Connecticut Student Grants for College

Getting Delaware Grants is Easier Than You Think

The state of Connecticut has set up an Office of Higher Education (abbreviated as CTOHE) to manage its financial aid programs for college students. CTOHE is the best source for current information on assistance offered by the state, which as of 2013 has five of its own grants listed on its website and permits downloading of additional details (found in the Connecticut Student Financial Aid Handbook).

The handbook, intended for professionals rather than the general public, discusses these grants in greater depth, providing helpful notes on funding status and legislative citations that will help you track annual allocations for each program.

About the FAFSAConnecticut grants

Filing a Free Application for Student Aid, or FAFSA, is necessary to apply for all the grants listed below. The FAFSA is a federal form that includes a thorough financial profile of yourself and your family, who will usually be expected to make some contribution to your education.

You can complete the form online.

State Grants Found On CTOHE’s Website: For Any Major

Capitol Scholarship Grant Program

Referred to on the website as simply “Capitol Scholarship,” this grant goes to high achievers, specifically to students who meet one of these criteria:

You can apply for this grant with assistance from your high school’s guidance counselor, and it will give you as much as $2,000 a year to be used at a college in one of the following states: Connecticut, the District of Columbia, Maine, Massachusetts, Pennsylvania, Rhode Island, or Vermont. Those states have reciprocity agreements with Connecticut, in which each state treats students from another state as though they were its own residents for purposes of tuition, state financial aid, or both.

Financial need will also factor into the award decision.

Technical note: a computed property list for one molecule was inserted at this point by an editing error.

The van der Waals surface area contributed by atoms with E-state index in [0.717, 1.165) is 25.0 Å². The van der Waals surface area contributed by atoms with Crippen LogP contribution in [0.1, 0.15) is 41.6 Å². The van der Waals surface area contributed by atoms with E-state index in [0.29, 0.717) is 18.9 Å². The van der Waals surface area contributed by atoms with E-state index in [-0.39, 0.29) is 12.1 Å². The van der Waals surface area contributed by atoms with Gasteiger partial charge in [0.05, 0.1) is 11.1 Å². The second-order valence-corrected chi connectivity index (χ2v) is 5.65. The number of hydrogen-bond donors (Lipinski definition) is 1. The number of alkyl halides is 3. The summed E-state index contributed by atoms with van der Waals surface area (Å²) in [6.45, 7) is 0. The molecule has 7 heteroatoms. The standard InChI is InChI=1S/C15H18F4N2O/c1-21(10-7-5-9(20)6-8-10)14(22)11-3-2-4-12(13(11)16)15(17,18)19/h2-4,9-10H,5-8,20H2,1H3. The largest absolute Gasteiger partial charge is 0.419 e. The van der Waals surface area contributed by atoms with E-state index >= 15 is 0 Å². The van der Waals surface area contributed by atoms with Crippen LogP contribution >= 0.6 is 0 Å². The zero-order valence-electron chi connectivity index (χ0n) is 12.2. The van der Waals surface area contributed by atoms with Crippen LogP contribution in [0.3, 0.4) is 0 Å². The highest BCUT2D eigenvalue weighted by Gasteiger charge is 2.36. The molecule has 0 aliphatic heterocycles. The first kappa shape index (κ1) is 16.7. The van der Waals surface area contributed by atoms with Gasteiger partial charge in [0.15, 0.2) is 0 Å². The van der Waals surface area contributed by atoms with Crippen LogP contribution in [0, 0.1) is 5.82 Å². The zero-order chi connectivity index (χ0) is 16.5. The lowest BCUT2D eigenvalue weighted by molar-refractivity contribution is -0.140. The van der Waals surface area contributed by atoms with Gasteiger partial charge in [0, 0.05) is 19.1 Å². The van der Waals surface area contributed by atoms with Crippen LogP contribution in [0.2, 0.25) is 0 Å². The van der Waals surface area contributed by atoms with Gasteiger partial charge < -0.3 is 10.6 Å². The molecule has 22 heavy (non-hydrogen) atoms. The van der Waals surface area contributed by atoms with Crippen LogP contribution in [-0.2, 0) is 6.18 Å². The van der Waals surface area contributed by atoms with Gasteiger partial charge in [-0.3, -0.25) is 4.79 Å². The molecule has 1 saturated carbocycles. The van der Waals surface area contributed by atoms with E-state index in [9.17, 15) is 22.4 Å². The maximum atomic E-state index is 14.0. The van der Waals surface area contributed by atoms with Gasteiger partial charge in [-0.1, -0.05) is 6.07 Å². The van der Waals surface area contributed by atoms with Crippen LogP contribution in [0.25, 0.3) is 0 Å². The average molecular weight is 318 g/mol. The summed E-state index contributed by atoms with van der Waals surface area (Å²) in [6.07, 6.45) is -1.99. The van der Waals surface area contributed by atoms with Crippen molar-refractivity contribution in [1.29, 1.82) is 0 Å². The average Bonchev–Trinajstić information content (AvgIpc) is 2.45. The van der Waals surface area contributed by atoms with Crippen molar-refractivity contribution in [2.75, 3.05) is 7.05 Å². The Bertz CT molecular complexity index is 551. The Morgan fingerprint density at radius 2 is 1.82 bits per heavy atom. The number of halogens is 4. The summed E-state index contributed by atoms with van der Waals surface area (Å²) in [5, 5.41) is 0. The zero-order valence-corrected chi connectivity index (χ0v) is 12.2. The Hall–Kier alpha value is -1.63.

Connecticut Aid to Public College Students Grant Program

The Connecticut Aid to Public College Students Grant Program, abbreviated as CAPCS, gives grants only to state residents who are enrolled in a Connecticut public institution of higher education (either a two- or four-year school is acceptable). The amount of the grant is determined by calculating remaining college expenses after all other sources of payment, including financial aid, have been applied. The calculation is made using a standard federal formula.

You must be enrolled either full- or part-time in a program leading to a degree. According to the handbook, criteria for increased funding include community service or membership in one of the following minorities: African American, Asian American, Hispanic/Latino, or Black and Native American. To apply for CAPCS, contact your school’s financial aid office after filing a FAFSA.

CAPCS is campus-based aid, meaning the grant money goes directly to, and is apportioned by, individual schools.

Connecticut Independent College Student Grant Program

The Connecticut Independent College Student Grant Program, or CICSG, is very similar to CAPCS but applies to students at private, rather than public, schools (referred to in the documentation as independent schools). The financial need calculation is performed in the same way, but the unmet financial need consists of the gap between full-time tuition in the Connecticut State University System and the student’s resources. That ensures that the state is not providing extra money for students at nonpublic schools.

The maximum annual amount of CICSG grants can change yearly, is always available through your school’s financial aid office, and is currently $7,875. CICSG funding goes to students who have financial need.

Minority Teacher Incentive Grant Program and Weisman Scholarship Program

Connecticut has two financial aid programs aimed at minorities who want to teach in Connecticut’s public schools, called the Minority Teacher Incentive Grant Program and the Weisman Scholarship Program. Both forms of aid are available to students from the following groups: African American, Hispanic/Latino, Asian American, and Native American. Candidates must be referred by the head of the school’s teaching department, and must agree to start teaching in a public school within a 16-month period after graduating.

There is one significant difference between the two. The Weisman awards are more specific about the teaching requirement: the chosen subject must be mathematics or science, and the chosen school must be a middle or high school. To apply, send in a nomination form completed by the appropriate school official.

Maximum annual award amounts are as follows:

Other Grants for Connecticut Students

All the federal grants are available to Connecticut students also, and the CTOHE site provides information on the following federal grant programs: Pell, Federal Supplemental Educational Opportunity Grant (FSEOG), Iraq and Afghanistan Service Grant, and Teacher Education Assistance for College and Higher Education (TEACH) Grant.

Note: As long as sequestration remains in effect, the Iraq and Afghanistan and the TEACH programs will both be affected (see this page).

You can find additional details on all four programs here.